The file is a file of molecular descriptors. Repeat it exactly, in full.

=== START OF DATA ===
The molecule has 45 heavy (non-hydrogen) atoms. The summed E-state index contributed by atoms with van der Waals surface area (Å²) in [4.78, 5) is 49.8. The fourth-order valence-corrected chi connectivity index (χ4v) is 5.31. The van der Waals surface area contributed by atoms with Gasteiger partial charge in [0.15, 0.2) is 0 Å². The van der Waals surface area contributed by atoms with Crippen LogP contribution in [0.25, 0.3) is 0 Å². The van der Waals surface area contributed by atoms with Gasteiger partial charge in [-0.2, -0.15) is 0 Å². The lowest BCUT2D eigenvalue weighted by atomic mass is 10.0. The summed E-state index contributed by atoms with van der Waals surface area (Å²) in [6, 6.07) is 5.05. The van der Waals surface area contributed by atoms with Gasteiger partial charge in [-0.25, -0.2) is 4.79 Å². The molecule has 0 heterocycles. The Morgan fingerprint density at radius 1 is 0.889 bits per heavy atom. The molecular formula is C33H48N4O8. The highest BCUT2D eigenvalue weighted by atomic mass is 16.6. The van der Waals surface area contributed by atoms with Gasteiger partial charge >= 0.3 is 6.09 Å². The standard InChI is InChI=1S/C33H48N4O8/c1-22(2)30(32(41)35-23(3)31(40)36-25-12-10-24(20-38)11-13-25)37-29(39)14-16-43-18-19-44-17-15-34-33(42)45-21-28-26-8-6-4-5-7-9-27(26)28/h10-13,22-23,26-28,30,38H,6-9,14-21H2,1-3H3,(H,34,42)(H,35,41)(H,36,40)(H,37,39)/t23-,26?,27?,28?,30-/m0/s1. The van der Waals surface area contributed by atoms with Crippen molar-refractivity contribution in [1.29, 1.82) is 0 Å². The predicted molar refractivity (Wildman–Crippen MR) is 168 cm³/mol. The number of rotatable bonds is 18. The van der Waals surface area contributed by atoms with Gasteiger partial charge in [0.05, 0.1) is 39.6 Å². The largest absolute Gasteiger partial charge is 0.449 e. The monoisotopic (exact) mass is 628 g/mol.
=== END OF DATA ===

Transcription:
The molecule has 45 heavy (non-hydrogen) atoms. The summed E-state index contributed by atoms with van der Waals surface area (Å²) in [4.78, 5) is 49.8. The fourth-order valence-corrected chi connectivity index (χ4v) is 5.31. The van der Waals surface area contributed by atoms with Gasteiger partial charge in [0.15, 0.2) is 0 Å². The van der Waals surface area contributed by atoms with Crippen LogP contribution in [0.25, 0.3) is 0 Å². The van der Waals surface area contributed by atoms with Gasteiger partial charge in [-0.2, -0.15) is 0 Å². The lowest BCUT2D eigenvalue weighted by atomic mass is 10.0. The summed E-state index contributed by atoms with van der Waals surface area (Å²) in [6, 6.07) is 5.05. The van der Waals surface area contributed by atoms with Gasteiger partial charge in [-0.25, -0.2) is 4.79 Å². The molecule has 0 heterocycles. The Morgan fingerprint density at radius 1 is 0.889 bits per heavy atom. The molecular formula is C33H48N4O8. The highest BCUT2D eigenvalue weighted by atomic mass is 16.6. The van der Waals surface area contributed by atoms with Gasteiger partial charge >= 0.3 is 6.09 Å². The standard InChI is InChI=1S/C33H48N4O8/c1-22(2)30(32(41)35-23(3)31(40)36-25-12-10-24(20-38)11-13-25)37-29(39)14-16-43-18-19-44-17-15-34-33(42)45-21-28-26-8-6-4-5-7-9-27(26)28/h10-13,22-23,26-28,30,38H,6-9,14-21H2,1-3H3,(H,34,42)(H,35,41)(H,36,40)(H,37,39)/t23-,26?,27?,28?,30-/m0/s1. The van der Waals surface area contributed by atoms with Crippen molar-refractivity contribution in [1.29, 1.82) is 0 Å². The predicted molar refractivity (Wildman–Crippen MR) is 168 cm³/mol. The number of rotatable bonds is 18. The van der Waals surface area contributed by atoms with Gasteiger partial charge in [0.05, 0.1) is 39.6 Å². The largest absolute Gasteiger partial charge is 0.449 e. The monoisotopic (exact) mass is 628 g/mol.